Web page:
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Husky Men's Basketball

The latest news and analysis on Husky men's hoops.

March 1, 2010 at 2:49 AM

Let the Madness – and the bubble debate – begin

No one besides the Huskies and their fans believe UW has a chance to earn one of the 34 NCAA tournament at-large berths.
You can make an argument for and against them.
Their official RPI is low at 60, but their Pomeroy rating is high at 38 and better than many bubble teams.
Their Sagarin rating and strength of schedule is comparable to many teams fighting to make the tournament, but their reputation among the bracket gurus is in the mud.
Last week, ESPN’s Joe Lunardi predicted the West Coast Conference would would send two teams to the tournament, while the Pac-10 would send one. He had the WCC’s Saint Mary’s (24-5) as one of his last four in.
And yet there’s a strong belief in Romarville that if the Huskies win their next four games, they’ll be among the 65 teams dancing in the big tournament.
“We know the tournament committee they look at the last 10 games,” junior center Matthew Bryan-Amaning said last Saturday after UW’s 59-52 win at Washington State. “We’re could win all of them. So if we have a good strong end of the season and a strong showing in the Pac-10 Tournament without winning, maybe getting a couple of wins then we should be at 23 wins.”
In that scenario, Washington would finish 23-10.
Every Pac-10 team with a similar or better record appeared in the NCAA tourney, since the conference expanded to 10 teams in 1978.
This year could be the exception.
It’s not as if the Huskies are a bad team. Their 19-9 record is comparable to many bubble teams.
They just haven’t played many top 25 teams. Washington is 1-1 against top 25 teams while many bubble teams have at least 3-4 games against the top 25.
Blame the weak Pac-10, which has been shutout of the top 25 for the past six weeks. The Huskies are often criticized for their weak non-conference schedule, however, it’s unfair to blame the opponents.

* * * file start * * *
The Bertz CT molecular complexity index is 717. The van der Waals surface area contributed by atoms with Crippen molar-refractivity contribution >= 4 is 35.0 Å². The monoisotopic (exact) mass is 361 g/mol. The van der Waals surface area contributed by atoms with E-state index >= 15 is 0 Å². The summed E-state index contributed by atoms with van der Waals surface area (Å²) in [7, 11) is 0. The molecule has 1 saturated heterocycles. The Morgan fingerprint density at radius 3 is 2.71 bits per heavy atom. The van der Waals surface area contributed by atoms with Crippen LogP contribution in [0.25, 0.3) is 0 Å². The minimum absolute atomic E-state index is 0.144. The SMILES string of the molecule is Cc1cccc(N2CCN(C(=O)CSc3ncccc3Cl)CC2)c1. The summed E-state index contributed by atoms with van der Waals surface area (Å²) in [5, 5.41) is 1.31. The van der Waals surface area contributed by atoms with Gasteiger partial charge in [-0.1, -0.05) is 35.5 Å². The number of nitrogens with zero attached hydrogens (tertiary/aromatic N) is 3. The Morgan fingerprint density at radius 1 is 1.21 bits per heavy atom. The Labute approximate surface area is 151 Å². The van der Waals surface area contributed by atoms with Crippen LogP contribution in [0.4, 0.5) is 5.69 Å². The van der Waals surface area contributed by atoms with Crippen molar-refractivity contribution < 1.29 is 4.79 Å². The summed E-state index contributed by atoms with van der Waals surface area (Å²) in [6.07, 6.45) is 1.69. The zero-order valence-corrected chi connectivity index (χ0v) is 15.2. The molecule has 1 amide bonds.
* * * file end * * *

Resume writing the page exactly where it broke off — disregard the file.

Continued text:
Belmont (19-11), Wright State (19-11), Portland (19-9) and Montana (19-9) performed like many expected. They’re mid-majors and near the top of their respective conference standings, but the only way the help UW is if they win their conference tournaments and an automatic NCAA berth.
Belmont is in a four-way tie atop the Atlantic Sun Conference.
Meanwhile, San Jose State (14-14), San Francisco (12-17), Portland State (12-17) and Cal State Northridge (10-19) hasn’t helped the Huskies’ strength of schedule.
Texas A&M (20-8) is the one gift that keeps on giving. Washington managed to beat the Aggies at home in December and they’ve climbed to No. 22 in the national polls while nearly knocking off top-ranked Kansas.
If Washington had beaten No. 11 Georgetown (19-8) in the John R. Wooden Classic last December, then the Huskies would have a quality win that’s sorely missing from their resume.
Their best win was at home against an injury-depleted A&M squad.
Ultimately Washington’s undoing might be the fact that it faced just three non-conference opponents from the six major conferences and posted a 1-2 record. And it’s going to be difficult for the selection committee to ignore a loss – even in overtime – at Texas Tech (16-12 ), which is tied for eighth in the Big 12.
While their fans debate their tournament credentials, the Huskies don’t appear overly concerned with their predicament.
“You can only control what you can control,” sophomore Isaiah Thomas said. “We play the game that’s ahead us and when that’s over, it’s on to the next one.”
Of course, the Huskies could make the bubble debate moot if they win the Pac-10 Tournament.

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